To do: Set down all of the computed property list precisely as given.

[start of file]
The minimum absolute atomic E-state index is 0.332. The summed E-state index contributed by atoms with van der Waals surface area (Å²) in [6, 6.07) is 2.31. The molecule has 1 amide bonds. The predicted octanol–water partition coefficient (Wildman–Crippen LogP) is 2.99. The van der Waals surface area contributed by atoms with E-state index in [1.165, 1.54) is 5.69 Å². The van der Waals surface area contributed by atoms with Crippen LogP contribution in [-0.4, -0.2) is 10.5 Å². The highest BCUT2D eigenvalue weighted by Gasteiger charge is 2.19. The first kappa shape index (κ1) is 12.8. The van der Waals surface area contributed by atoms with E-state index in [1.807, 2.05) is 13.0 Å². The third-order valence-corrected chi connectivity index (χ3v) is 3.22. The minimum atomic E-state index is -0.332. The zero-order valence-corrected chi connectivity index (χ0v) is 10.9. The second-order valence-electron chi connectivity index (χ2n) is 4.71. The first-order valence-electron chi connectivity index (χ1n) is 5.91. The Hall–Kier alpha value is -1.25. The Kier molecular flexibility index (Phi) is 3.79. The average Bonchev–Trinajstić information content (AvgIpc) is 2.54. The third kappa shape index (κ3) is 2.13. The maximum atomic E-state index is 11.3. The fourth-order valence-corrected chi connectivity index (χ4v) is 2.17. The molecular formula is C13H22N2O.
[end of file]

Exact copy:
The minimum absolute atomic E-state index is 0.332. The summed E-state index contributed by atoms with van der Waals surface area (Å²) in [6, 6.07) is 2.31. The molecule has 1 amide bonds. The predicted octanol–water partition coefficient (Wildman–Crippen LogP) is 2.99. The van der Waals surface area contributed by atoms with E-state index in [1.165, 1.54) is 5.69 Å². The van der Waals surface area contributed by atoms with Crippen LogP contribution in [-0.4, -0.2) is 10.5 Å². The highest BCUT2D eigenvalue weighted by Gasteiger charge is 2.19. The first kappa shape index (κ1) is 12.8. The van der Waals surface area contributed by atoms with E-state index in [1.807, 2.05) is 13.0 Å². The third-order valence-corrected chi connectivity index (χ3v) is 3.22. The minimum atomic E-state index is -0.332. The zero-order valence-corrected chi connectivity index (χ0v) is 10.9. The second-order valence-electron chi connectivity index (χ2n) is 4.71. The first-order valence-electron chi connectivity index (χ1n) is 5.91. The Hall–Kier alpha value is -1.25. The Kier molecular flexibility index (Phi) is 3.79. The average Bonchev–Trinajstić information content (AvgIpc) is 2.54. The third kappa shape index (κ3) is 2.13. The maximum atomic E-state index is 11.3. The fourth-order valence-corrected chi connectivity index (χ4v) is 2.17. The molecular formula is C13H22N2O.